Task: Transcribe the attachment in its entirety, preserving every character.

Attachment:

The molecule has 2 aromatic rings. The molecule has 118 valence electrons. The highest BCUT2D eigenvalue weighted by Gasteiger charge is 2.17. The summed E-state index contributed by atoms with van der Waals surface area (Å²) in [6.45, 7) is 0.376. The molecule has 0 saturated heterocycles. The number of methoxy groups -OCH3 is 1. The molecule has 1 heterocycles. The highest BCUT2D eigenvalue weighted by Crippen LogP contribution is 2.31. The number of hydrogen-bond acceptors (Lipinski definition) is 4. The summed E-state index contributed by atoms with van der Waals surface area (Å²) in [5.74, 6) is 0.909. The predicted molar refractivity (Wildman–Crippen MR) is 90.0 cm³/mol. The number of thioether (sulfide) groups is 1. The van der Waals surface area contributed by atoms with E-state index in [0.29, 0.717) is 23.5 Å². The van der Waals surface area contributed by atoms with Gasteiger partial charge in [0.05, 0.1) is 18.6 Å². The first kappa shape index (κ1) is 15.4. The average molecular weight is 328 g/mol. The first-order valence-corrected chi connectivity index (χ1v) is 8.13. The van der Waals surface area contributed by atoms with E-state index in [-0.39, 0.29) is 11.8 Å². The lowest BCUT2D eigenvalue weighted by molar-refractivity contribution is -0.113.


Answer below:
The molecule has 2 aromatic rings. The molecule has 118 valence electrons. The highest BCUT2D eigenvalue weighted by Gasteiger charge is 2.17. The summed E-state index contributed by atoms with van der Waals surface area (Å²) in [6.45, 7) is 0.376. The molecule has 0 saturated heterocycles. The number of methoxy groups -OCH3 is 1. The molecule has 1 heterocycles. The highest BCUT2D eigenvalue weighted by Crippen LogP contribution is 2.31. The number of hydrogen-bond acceptors (Lipinski definition) is 4. The summed E-state index contributed by atoms with van der Waals surface area (Å²) in [5.74, 6) is 0.909. The predicted molar refractivity (Wildman–Crippen MR) is 90.0 cm³/mol. The number of thioether (sulfide) groups is 1. The van der Waals surface area contributed by atoms with E-state index in [0.29, 0.717) is 23.5 Å². The van der Waals surface area contributed by atoms with Gasteiger partial charge in [0.05, 0.1) is 18.6 Å². The first kappa shape index (κ1) is 15.4. The average molecular weight is 328 g/mol. The first-order valence-corrected chi connectivity index (χ1v) is 8.13. The van der Waals surface area contributed by atoms with E-state index in [-0.39, 0.29) is 11.8 Å². The lowest BCUT2D eigenvalue weighted by molar-refractivity contribution is -0.113.